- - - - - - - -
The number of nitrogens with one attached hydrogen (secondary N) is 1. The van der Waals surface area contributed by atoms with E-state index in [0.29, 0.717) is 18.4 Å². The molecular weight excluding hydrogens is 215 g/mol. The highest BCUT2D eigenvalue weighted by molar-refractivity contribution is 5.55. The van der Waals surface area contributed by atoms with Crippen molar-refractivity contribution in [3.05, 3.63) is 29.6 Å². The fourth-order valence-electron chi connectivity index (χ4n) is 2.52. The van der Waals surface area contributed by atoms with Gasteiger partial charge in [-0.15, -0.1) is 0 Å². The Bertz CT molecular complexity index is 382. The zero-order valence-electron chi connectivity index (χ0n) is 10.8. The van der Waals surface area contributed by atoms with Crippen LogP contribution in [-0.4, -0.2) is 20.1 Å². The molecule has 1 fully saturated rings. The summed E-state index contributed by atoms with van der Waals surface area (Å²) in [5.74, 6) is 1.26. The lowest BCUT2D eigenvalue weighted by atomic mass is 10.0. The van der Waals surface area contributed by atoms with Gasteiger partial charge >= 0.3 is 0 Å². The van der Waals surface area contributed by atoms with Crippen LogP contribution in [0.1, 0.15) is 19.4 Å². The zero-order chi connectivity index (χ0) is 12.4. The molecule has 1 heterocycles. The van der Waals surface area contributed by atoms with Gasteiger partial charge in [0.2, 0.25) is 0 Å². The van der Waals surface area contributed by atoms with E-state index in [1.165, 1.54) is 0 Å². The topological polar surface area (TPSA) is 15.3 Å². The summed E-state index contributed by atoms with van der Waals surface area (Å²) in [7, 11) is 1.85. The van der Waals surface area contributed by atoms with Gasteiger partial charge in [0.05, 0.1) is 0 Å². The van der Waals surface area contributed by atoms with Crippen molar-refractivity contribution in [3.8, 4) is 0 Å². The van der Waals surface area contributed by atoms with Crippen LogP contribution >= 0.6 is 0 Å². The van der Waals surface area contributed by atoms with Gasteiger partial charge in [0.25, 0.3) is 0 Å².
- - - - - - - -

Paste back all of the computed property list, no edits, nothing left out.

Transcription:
The number of nitrogens with one attached hydrogen (secondary N) is 1. The van der Waals surface area contributed by atoms with E-state index in [0.29, 0.717) is 18.4 Å². The molecular weight excluding hydrogens is 215 g/mol. The highest BCUT2D eigenvalue weighted by molar-refractivity contribution is 5.55. The van der Waals surface area contributed by atoms with Crippen molar-refractivity contribution in [3.05, 3.63) is 29.6 Å². The fourth-order valence-electron chi connectivity index (χ4n) is 2.52. The van der Waals surface area contributed by atoms with Gasteiger partial charge in [-0.15, -0.1) is 0 Å². The Bertz CT molecular complexity index is 382. The zero-order valence-electron chi connectivity index (χ0n) is 10.8. The van der Waals surface area contributed by atoms with Crippen LogP contribution in [-0.4, -0.2) is 20.1 Å². The molecule has 1 fully saturated rings. The summed E-state index contributed by atoms with van der Waals surface area (Å²) in [5.74, 6) is 1.26. The lowest BCUT2D eigenvalue weighted by atomic mass is 10.0. The van der Waals surface area contributed by atoms with Gasteiger partial charge >= 0.3 is 0 Å². The van der Waals surface area contributed by atoms with Crippen LogP contribution in [0.1, 0.15) is 19.4 Å². The zero-order chi connectivity index (χ0) is 12.4. The molecule has 1 heterocycles. The van der Waals surface area contributed by atoms with Gasteiger partial charge in [0.2, 0.25) is 0 Å². The van der Waals surface area contributed by atoms with E-state index in [1.165, 1.54) is 0 Å². The topological polar surface area (TPSA) is 15.3 Å². The summed E-state index contributed by atoms with van der Waals surface area (Å²) in [7, 11) is 1.85. The van der Waals surface area contributed by atoms with Gasteiger partial charge in [0.05, 0.1) is 0 Å². The van der Waals surface area contributed by atoms with Crippen molar-refractivity contribution in [3.8, 4) is 0 Å². The van der Waals surface area contributed by atoms with Crippen LogP contribution >= 0.6 is 0 Å². The van der Waals surface area contributed by atoms with Gasteiger partial charge in [0.25, 0.3) is 0 Å².